Shaftless screw conveyors

Shaftless screw conveyors are designed for non-clogging operation, making them ideal for materials prone to clogging or entanglement. The design of their conveyor trough housing features an extra heavy-duty shaftless screw spiral. The spiral slides on a wear-resistant, low-friction liner that is installed inside the housing. This design enables them to handle materials with high moisture content, such as urban solid waste, screenings, and floating matter, as well as food products like packaged foods, creams, or pastes.


Specialised augers for enhanced performance

Specialised augers can be tailored to specific industry needs, such as agriculture, food processing, and waste management. They offer improved efficiency, greater compaction, enhanced waste handling, fewer labor needs, and improved safety. Depending on the industry and material type, specialised augers can be designed with features like wear-resistant troughs, reinforced components, and additional safety measures to ensure optimal performance and longevity.

Powering screw conveyors: Motors and drive units

Powering screw conveyors requires determining the necessary horsepower and choosing the right drive unit for the best operation. Factors such as material characteristics, conveyor length, and incline angle need to be taken into consideration when determining the necessary horsepower for a screw conveyor.


An accurate computation of the horsepower necessary for a screw conveyor involves considering three elements: the horsepower to move the material, the horsepower to rotate the screw, and the horsepower to oppose the friction from the conveyed material. Factors such as the screw speed, inclination angle, variety of material being conveyed, and the overall height of the conveyor also need to be considered.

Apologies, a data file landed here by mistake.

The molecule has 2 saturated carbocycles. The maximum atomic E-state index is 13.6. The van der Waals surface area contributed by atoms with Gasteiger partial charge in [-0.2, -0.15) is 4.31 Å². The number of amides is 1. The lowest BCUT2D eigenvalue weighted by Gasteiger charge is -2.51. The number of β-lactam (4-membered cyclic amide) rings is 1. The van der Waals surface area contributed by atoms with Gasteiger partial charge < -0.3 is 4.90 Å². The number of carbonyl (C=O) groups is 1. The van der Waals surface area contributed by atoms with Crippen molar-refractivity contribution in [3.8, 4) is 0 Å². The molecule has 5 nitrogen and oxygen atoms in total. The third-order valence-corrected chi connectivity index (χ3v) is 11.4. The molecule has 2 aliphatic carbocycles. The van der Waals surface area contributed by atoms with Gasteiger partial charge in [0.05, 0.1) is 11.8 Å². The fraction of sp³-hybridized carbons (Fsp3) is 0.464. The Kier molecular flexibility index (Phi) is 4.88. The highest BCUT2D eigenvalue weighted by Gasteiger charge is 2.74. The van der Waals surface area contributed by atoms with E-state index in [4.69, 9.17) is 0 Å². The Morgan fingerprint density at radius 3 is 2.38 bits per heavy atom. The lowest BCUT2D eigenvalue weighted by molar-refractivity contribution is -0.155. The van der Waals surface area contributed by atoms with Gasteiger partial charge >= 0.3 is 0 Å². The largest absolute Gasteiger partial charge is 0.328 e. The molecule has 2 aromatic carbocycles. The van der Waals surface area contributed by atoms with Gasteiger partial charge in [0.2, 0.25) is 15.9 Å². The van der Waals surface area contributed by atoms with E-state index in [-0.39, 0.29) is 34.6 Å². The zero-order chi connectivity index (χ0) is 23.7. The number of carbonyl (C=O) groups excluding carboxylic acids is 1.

The positioning of the drive unit in a screw conveyor can notably impact its overall efficiency and wear. It is suggested that the drive unit be positioned at the discharge end, thereby pulling the bulk material to the drive end. This ensures efficient material flow and reduces wear and fatigue on the screw flights and trough due to the weight of the material being conveyed.


Innovative applications of auger transfer conveyors

Innovative uses of auger transfer conveyors can boost productivity across multiple sectors, offering customisation options for particular needs. These conveyors have enabled quick and continuous transfer of materials, increasing speed and throughput, and providing efficient transportation. Auger transfer conveyors assist in achieving these benefits by streamlining the material handling process.


Enhancing productivity in specific industries through customisation


Screw auger parked in a paddock, used for moving grains and seeds

Industries such as agriculture, food processing, oil fields, and wastewater treatment can customise auger transfer conveyors to suit their needs. Here are some examples of how these conveyors can be used:

  • In agriculture, they can be used for moving grains and seeds.
  • In food processing, they can transport powdery and granular food products.
  • In the oil industry, these conveyors can transfer drilling cuttings, oil sludge, and dry cuttings generated during drilling with oil-based fluid.
  • In wastewater treatment, they can efficiently handle various materials during different stages of the process.